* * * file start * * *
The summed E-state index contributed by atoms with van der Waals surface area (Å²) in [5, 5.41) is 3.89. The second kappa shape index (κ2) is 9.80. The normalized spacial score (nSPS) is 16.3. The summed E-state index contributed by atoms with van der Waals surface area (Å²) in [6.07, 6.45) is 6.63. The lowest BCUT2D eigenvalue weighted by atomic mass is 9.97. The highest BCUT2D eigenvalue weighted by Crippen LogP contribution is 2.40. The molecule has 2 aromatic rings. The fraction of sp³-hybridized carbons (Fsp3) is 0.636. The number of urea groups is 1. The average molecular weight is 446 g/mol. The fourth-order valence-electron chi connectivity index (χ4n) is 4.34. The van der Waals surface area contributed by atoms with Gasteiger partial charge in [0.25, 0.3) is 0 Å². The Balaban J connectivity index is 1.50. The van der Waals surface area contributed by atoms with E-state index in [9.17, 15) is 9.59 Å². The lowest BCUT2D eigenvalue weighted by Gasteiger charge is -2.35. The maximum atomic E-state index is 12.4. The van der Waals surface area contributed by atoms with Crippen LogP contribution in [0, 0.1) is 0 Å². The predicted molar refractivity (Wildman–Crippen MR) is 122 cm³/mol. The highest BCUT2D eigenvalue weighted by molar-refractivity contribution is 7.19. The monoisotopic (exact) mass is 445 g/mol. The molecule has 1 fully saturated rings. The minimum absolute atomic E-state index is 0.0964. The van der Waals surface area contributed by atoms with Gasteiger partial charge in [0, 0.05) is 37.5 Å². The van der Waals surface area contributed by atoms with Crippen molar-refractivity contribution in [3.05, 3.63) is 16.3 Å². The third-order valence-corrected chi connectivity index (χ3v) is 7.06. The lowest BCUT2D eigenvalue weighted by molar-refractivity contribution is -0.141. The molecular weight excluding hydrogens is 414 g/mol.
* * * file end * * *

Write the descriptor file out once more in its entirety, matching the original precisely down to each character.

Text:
The summed E-state index contributed by atoms with van der Waals surface area (Å²) in [5, 5.41) is 3.89. The second kappa shape index (κ2) is 9.80. The normalized spacial score (nSPS) is 16.3. The summed E-state index contributed by atoms with van der Waals surface area (Å²) in [6.07, 6.45) is 6.63. The lowest BCUT2D eigenvalue weighted by atomic mass is 9.97. The highest BCUT2D eigenvalue weighted by Crippen LogP contribution is 2.40. The molecule has 2 aromatic rings. The fraction of sp³-hybridized carbons (Fsp3) is 0.636. The number of urea groups is 1. The average molecular weight is 446 g/mol. The fourth-order valence-electron chi connectivity index (χ4n) is 4.34. The van der Waals surface area contributed by atoms with Gasteiger partial charge in [0.25, 0.3) is 0 Å². The Balaban J connectivity index is 1.50. The van der Waals surface area contributed by atoms with E-state index in [9.17, 15) is 9.59 Å². The lowest BCUT2D eigenvalue weighted by Gasteiger charge is -2.35. The maximum atomic E-state index is 12.4. The van der Waals surface area contributed by atoms with Crippen LogP contribution in [0, 0.1) is 0 Å². The predicted molar refractivity (Wildman–Crippen MR) is 122 cm³/mol. The highest BCUT2D eigenvalue weighted by molar-refractivity contribution is 7.19. The monoisotopic (exact) mass is 445 g/mol. The molecule has 1 fully saturated rings. The minimum absolute atomic E-state index is 0.0964. The van der Waals surface area contributed by atoms with Gasteiger partial charge in [0, 0.05) is 37.5 Å². The van der Waals surface area contributed by atoms with Crippen molar-refractivity contribution in [3.05, 3.63) is 16.3 Å². The third-order valence-corrected chi connectivity index (χ3v) is 7.06. The lowest BCUT2D eigenvalue weighted by molar-refractivity contribution is -0.141. The molecular weight excluding hydrogens is 414 g/mol.